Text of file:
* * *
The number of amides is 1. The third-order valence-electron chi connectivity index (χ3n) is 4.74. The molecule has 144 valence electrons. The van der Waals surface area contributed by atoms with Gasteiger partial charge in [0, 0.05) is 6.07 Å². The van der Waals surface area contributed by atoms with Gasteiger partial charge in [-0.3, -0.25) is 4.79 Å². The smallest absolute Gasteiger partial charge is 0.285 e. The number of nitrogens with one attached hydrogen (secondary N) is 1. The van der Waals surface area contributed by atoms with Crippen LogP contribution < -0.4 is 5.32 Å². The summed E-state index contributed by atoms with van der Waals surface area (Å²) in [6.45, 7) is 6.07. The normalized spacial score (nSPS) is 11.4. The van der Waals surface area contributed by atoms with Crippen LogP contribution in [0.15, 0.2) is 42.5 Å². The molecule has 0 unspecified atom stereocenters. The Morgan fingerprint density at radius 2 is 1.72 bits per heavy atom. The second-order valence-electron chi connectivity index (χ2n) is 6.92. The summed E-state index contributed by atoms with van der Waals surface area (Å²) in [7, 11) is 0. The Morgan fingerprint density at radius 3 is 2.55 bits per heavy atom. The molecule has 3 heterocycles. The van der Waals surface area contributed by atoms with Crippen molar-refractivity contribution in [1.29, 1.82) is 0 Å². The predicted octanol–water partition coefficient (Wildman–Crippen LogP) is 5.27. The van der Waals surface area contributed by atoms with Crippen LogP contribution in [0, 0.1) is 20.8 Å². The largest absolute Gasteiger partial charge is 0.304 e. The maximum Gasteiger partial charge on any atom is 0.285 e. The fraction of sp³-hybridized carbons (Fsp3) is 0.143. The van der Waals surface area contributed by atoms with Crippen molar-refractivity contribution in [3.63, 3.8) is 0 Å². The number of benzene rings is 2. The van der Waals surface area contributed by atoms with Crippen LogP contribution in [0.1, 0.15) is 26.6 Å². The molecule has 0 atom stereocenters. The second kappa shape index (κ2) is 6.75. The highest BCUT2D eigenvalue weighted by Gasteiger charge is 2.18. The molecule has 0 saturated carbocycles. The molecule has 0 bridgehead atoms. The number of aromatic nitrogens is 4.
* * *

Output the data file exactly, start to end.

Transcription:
The number of amides is 1. The third-order valence-electron chi connectivity index (χ3n) is 4.74. The molecule has 144 valence electrons. The van der Waals surface area contributed by atoms with Gasteiger partial charge in [0, 0.05) is 6.07 Å². The van der Waals surface area contributed by atoms with Gasteiger partial charge in [-0.3, -0.25) is 4.79 Å². The smallest absolute Gasteiger partial charge is 0.285 e. The number of nitrogens with one attached hydrogen (secondary N) is 1. The van der Waals surface area contributed by atoms with Crippen LogP contribution < -0.4 is 5.32 Å². The summed E-state index contributed by atoms with van der Waals surface area (Å²) in [6.45, 7) is 6.07. The normalized spacial score (nSPS) is 11.4. The van der Waals surface area contributed by atoms with Crippen LogP contribution in [0.15, 0.2) is 42.5 Å². The molecule has 0 unspecified atom stereocenters. The Morgan fingerprint density at radius 2 is 1.72 bits per heavy atom. The second-order valence-electron chi connectivity index (χ2n) is 6.92. The summed E-state index contributed by atoms with van der Waals surface area (Å²) in [7, 11) is 0. The Morgan fingerprint density at radius 3 is 2.55 bits per heavy atom. The molecule has 3 heterocycles. The van der Waals surface area contributed by atoms with Crippen molar-refractivity contribution in [1.29, 1.82) is 0 Å². The predicted octanol–water partition coefficient (Wildman–Crippen LogP) is 5.27. The van der Waals surface area contributed by atoms with Crippen LogP contribution in [0, 0.1) is 20.8 Å². The largest absolute Gasteiger partial charge is 0.304 e. The maximum Gasteiger partial charge on any atom is 0.285 e. The fraction of sp³-hybridized carbons (Fsp3) is 0.143. The van der Waals surface area contributed by atoms with Crippen molar-refractivity contribution in [3.63, 3.8) is 0 Å². The number of benzene rings is 2. The van der Waals surface area contributed by atoms with Crippen LogP contribution in [0.1, 0.15) is 26.6 Å². The molecule has 0 atom stereocenters. The second kappa shape index (κ2) is 6.75. The highest BCUT2D eigenvalue weighted by Gasteiger charge is 2.18. The molecule has 0 saturated carbocycles. The molecule has 0 bridgehead atoms. The number of aromatic nitrogens is 4.